WORDS: ELLIOTT HUGHES | PHOTOGRAPHY: Will broadhead & Blue passion
This year’s HERO LeJog rally saw just 54 of 70 crews finish the 1300-mile route of attrition in what is described by clerk of the course Guy Woodcock as “the toughest event for ten years”.
Uncharacteristically wintry weather meant crews and their classic cars had to deal with the perils of high winds, black ice, snow, hailstones and flooding as they neared the finish line at John O’Groats, where the four-day 2021 rally met its conclusion.
As a result, just three crews achieved coveted gold and silver medals, with two more taking bronze and a further three bagging blue ribbons.
“LeJog has lived up to its reputation as the toughest in Europe,” Guy Woodcock said. “I’ve never seen snow like it in my life… crews were challenged top to bottom – and that is borne out by the lack of medals won.”
The first of the three gold medal-winning crews were Kurt Vanderspinnen and Bjorn Vanoverschelde, who were in flying form aboard their 1959 Alfa Romeo Giulietta Sprint, followed by Dick Appleton and son Mark in their ‘70s Morris Cooper S. Amy Henchoz and navigator Niall Frost’s Volvo 142 took the final gold in their first major rally.
Silvers were collected by Andy Ballantyne and Owen Turner, Jayne Wignall and Kevin Savage, and Noel Kelly and Pete Johnson, in their respective Chrysler Galant, Alfa Romeo Giulia Sprint and Volvo 122S classics.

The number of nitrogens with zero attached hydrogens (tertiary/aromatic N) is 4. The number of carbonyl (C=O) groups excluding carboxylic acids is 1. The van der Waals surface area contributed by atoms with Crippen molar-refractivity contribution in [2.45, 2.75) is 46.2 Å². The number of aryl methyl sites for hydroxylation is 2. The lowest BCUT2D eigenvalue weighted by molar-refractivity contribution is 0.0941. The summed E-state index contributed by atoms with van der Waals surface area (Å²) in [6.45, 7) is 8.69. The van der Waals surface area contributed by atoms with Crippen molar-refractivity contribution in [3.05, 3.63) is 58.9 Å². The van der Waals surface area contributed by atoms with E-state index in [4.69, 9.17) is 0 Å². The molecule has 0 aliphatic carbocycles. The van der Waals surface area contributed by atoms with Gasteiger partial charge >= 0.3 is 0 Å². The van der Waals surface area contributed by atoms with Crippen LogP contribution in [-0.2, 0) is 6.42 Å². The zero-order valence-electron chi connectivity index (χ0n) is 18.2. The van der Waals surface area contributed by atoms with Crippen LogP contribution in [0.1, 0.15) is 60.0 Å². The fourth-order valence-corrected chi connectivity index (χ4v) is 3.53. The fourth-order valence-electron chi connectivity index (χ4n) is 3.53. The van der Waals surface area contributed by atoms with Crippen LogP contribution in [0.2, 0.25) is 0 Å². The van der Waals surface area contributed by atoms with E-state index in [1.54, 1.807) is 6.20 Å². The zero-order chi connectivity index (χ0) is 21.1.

HERO Cup Champion and rally veteran Jayne Wignall reinforced the assertion of the organisers by saying that this year’s event was “a difficult rally indeed” and “one of the toughest LeJogs for many years”.
The German duo of Klaus Mueller and Eric Schwab secured bronze medals after persevering with early issues with their 1965 Lancia Fulvia, and they were joined by Sybren van der Goot and Maiko Wellink from the Netherlands as the only other bronze finishers.
Crews from eight different countries successfully made their way to the finish line on December 7, with many of them resorting to fitting snow chains in order to scramble up the demanding inclines of Scotland’s icy roads. Unfortunately, several cars visited the ditch during the 45-mile Loch Ness stretch of the rally, which meant that the clerk of the course had “no option” than to cancel the regularity.
Deputy clerk of the course Nick Reeves paid tribute to the marshals for managing such a treacherous rally: “We couldn’t have done it without the effort of the whole team… Everyone thanks the marshals each year, but they really pulled it out of the bag to service the competitors’ needs. It’s fantastic how they all get together and work tirelessly on the event.”
Registration for next year’s HERO LeJog rally is not yet open, but the event is expected to take place in its traditional early-December slot. Here’s hoping for more merciful British weather next time around…
For more information, head to HERO ERA’s website.
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